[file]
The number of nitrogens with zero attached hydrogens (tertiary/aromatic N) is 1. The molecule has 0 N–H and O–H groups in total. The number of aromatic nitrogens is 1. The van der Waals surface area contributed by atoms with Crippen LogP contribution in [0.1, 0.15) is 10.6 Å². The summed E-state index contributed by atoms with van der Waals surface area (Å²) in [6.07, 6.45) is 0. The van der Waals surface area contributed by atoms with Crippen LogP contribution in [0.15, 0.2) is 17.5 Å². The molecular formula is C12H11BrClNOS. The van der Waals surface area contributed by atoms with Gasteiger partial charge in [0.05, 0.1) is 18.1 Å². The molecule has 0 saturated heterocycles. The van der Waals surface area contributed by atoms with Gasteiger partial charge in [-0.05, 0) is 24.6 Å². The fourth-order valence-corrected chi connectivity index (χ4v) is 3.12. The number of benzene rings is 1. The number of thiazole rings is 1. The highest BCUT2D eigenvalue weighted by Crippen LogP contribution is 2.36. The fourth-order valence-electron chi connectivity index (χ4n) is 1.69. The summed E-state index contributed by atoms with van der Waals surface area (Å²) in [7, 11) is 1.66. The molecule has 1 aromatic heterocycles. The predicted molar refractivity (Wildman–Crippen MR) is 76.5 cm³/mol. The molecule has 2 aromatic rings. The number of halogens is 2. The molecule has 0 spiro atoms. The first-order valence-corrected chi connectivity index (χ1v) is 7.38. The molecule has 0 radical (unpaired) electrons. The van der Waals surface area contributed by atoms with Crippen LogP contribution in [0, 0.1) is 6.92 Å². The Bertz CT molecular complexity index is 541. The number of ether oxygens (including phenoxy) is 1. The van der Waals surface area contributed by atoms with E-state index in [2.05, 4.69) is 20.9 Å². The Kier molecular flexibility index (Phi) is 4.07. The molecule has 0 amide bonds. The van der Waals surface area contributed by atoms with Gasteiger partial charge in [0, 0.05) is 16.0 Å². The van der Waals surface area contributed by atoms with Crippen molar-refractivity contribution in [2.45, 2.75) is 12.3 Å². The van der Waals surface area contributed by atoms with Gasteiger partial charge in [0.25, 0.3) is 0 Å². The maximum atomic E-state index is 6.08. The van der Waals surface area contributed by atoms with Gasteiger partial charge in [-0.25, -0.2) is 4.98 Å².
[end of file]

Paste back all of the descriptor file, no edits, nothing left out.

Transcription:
The number of nitrogens with zero attached hydrogens (tertiary/aromatic N) is 1. The molecule has 0 N–H and O–H groups in total. The number of aromatic nitrogens is 1. The van der Waals surface area contributed by atoms with Crippen LogP contribution in [0.1, 0.15) is 10.6 Å². The summed E-state index contributed by atoms with van der Waals surface area (Å²) in [6.07, 6.45) is 0. The van der Waals surface area contributed by atoms with Crippen LogP contribution in [0.15, 0.2) is 17.5 Å². The molecular formula is C12H11BrClNOS. The van der Waals surface area contributed by atoms with Gasteiger partial charge in [0.05, 0.1) is 18.1 Å². The molecule has 0 saturated heterocycles. The van der Waals surface area contributed by atoms with Gasteiger partial charge in [-0.05, 0) is 24.6 Å². The fourth-order valence-corrected chi connectivity index (χ4v) is 3.12. The number of benzene rings is 1. The number of thiazole rings is 1. The highest BCUT2D eigenvalue weighted by Crippen LogP contribution is 2.36. The fourth-order valence-electron chi connectivity index (χ4n) is 1.69. The summed E-state index contributed by atoms with van der Waals surface area (Å²) in [7, 11) is 1.66. The molecule has 1 aromatic heterocycles. The predicted molar refractivity (Wildman–Crippen MR) is 76.5 cm³/mol. The molecule has 2 aromatic rings. The number of halogens is 2. The molecule has 0 spiro atoms. The first-order valence-corrected chi connectivity index (χ1v) is 7.38. The molecule has 0 radical (unpaired) electrons. The van der Waals surface area contributed by atoms with Crippen LogP contribution in [0, 0.1) is 6.92 Å². The Bertz CT molecular complexity index is 541. The number of ether oxygens (including phenoxy) is 1. The van der Waals surface area contributed by atoms with E-state index in [2.05, 4.69) is 20.9 Å². The Kier molecular flexibility index (Phi) is 4.07. The molecule has 0 amide bonds. The van der Waals surface area contributed by atoms with Gasteiger partial charge in [0, 0.05) is 16.0 Å². The van der Waals surface area contributed by atoms with Crippen molar-refractivity contribution in [2.45, 2.75) is 12.3 Å². The van der Waals surface area contributed by atoms with Gasteiger partial charge in [0.25, 0.3) is 0 Å². The maximum atomic E-state index is 6.08. The van der Waals surface area contributed by atoms with Gasteiger partial charge in [-0.25, -0.2) is 4.98 Å².